While it's the GMs campaign and he should have the most say in the campaign balance and world, if the players aren't happy then it will soon be a DMs campaign without players (or with less and less players). If the combats are balanced, but 9th level players big battles are with low level monsters (by standard D&D balance), the players might not be happy. They want the challenges that 9th level characters are expecting to face.

If the players aren't enjoying themselves, you really have three choices. Either move somewhat in the direction they want to go, find a new direction that you both like, or else hang it up for a while and let someone else run a more traditional game. The only other option is to continue a game where you are enjoying yourself, but the players aren't, as long as they stick around.

If they are enjoying themselves, you should still consider moving somewhat in the direction they want to go. Clearly they are dissatisfied. You don't have to assume that just because they say it's one thing that changing to that will fix it. However, you should certainly consider changing things to give them something of what they are looking for.
 
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Varianor Abroad

First Post
I kept my D&D game very magic-light. My players complained. They had a hard time of it with some monsters. I realized that the system was meant for them to have the magic. Then I thought more and realized that it wasn't as fun for them. I made up for it. They had more fun and I got to throw tougher stuff at them.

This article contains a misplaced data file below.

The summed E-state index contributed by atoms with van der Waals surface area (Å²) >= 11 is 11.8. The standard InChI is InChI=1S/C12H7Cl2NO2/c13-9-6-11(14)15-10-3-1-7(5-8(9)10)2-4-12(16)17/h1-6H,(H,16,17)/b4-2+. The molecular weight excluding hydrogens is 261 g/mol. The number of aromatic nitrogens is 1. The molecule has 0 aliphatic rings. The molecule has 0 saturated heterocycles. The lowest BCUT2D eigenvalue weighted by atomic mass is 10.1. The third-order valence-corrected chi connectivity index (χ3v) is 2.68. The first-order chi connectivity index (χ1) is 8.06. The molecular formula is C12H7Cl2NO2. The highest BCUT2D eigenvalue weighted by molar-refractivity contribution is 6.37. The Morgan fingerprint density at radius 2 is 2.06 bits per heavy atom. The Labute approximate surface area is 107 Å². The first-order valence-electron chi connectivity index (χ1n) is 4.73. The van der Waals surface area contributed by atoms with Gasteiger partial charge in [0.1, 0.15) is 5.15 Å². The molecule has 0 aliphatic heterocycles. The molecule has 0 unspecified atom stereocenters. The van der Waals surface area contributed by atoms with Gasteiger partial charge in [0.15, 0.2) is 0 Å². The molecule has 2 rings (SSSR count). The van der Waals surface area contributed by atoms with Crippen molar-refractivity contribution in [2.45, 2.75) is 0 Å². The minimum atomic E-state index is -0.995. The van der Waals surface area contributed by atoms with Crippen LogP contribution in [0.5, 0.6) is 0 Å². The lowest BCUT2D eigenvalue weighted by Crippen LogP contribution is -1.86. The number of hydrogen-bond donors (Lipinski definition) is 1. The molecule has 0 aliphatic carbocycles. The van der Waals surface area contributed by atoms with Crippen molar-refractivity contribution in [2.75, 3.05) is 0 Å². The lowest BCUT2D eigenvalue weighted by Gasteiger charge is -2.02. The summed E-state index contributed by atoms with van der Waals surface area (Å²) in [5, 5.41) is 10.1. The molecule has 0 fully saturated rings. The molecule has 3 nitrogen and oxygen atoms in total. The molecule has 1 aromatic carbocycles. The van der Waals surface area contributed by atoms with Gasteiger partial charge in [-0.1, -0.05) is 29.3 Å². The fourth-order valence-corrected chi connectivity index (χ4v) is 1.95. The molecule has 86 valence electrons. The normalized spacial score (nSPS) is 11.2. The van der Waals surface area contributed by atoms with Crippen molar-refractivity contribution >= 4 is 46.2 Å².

I'm playing an IH armiger right now. In an Arcana Evolved game. I don't have any magic. Just a sword and some armor and some non-magical equipment. I'm kicking butt and loving every minute of it! If you like a game without magic, why not try it out? Your PCs want to have fun.

(In other words, this post second's ThirdWizard's thoughts above. I just feel compelled to post something in my own words. ;) )
 


Von Ether

Adventurer
ThirdWizard said:
but when you say you are following RAW, I would expect that they would have somewhere around what characters within 2-3 levels are supposed to have. The book does say it expects 9th level characters to have 36,000 gp, you know? Mostly in magical items.

I didn't
Von Ether said:
If I ran DND RAW, this might have some credence, but I use ... "

During play, they have fun and we haven't had any difficulty yet. But the guys who complain after the fact are my min/maxers. You know guys who petition to get their first levels in barbarian after three levels of playing a city theif.
 

ThirdWizard

First Post